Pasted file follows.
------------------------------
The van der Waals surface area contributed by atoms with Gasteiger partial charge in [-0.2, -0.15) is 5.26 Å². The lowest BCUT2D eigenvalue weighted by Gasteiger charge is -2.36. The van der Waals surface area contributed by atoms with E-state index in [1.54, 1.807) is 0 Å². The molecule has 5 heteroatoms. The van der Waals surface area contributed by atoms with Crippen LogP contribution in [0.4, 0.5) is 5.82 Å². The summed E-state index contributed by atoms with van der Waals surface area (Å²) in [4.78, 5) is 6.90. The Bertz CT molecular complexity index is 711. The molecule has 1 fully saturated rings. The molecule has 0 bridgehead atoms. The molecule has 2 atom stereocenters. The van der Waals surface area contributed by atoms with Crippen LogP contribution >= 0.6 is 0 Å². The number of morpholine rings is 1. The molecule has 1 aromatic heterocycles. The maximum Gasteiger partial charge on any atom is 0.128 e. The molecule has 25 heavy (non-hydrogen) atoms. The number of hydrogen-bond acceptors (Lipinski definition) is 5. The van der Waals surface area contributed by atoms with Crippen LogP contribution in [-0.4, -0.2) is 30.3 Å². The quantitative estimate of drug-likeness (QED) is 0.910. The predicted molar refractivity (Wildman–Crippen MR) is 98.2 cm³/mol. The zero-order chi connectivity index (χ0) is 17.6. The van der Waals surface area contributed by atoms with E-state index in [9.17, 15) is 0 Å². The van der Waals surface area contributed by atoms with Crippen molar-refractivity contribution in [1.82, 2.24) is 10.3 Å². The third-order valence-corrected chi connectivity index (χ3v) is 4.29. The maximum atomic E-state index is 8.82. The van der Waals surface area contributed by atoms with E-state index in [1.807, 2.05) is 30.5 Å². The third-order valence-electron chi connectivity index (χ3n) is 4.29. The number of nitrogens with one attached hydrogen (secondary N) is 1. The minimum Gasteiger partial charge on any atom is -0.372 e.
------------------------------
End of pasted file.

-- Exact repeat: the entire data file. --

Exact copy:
The van der Waals surface area contributed by atoms with Gasteiger partial charge in [-0.2, -0.15) is 5.26 Å². The lowest BCUT2D eigenvalue weighted by Gasteiger charge is -2.36. The van der Waals surface area contributed by atoms with E-state index in [1.54, 1.807) is 0 Å². The molecule has 5 heteroatoms. The van der Waals surface area contributed by atoms with Crippen LogP contribution in [0.4, 0.5) is 5.82 Å². The summed E-state index contributed by atoms with van der Waals surface area (Å²) in [4.78, 5) is 6.90. The Bertz CT molecular complexity index is 711. The molecule has 1 fully saturated rings. The molecule has 0 bridgehead atoms. The molecule has 2 atom stereocenters. The van der Waals surface area contributed by atoms with Crippen LogP contribution >= 0.6 is 0 Å². The number of morpholine rings is 1. The molecule has 1 aromatic heterocycles. The maximum Gasteiger partial charge on any atom is 0.128 e. The molecule has 25 heavy (non-hydrogen) atoms. The number of hydrogen-bond acceptors (Lipinski definition) is 5. The van der Waals surface area contributed by atoms with Crippen LogP contribution in [-0.4, -0.2) is 30.3 Å². The quantitative estimate of drug-likeness (QED) is 0.910. The predicted molar refractivity (Wildman–Crippen MR) is 98.2 cm³/mol. The zero-order chi connectivity index (χ0) is 17.6. The van der Waals surface area contributed by atoms with E-state index in [9.17, 15) is 0 Å². The van der Waals surface area contributed by atoms with Crippen molar-refractivity contribution in [1.82, 2.24) is 10.3 Å². The third-order valence-corrected chi connectivity index (χ3v) is 4.29. The maximum atomic E-state index is 8.82. The van der Waals surface area contributed by atoms with E-state index in [1.807, 2.05) is 30.5 Å². The third-order valence-electron chi connectivity index (χ3n) is 4.29. The number of nitrogens with one attached hydrogen (secondary N) is 1. The minimum Gasteiger partial charge on any atom is -0.372 e.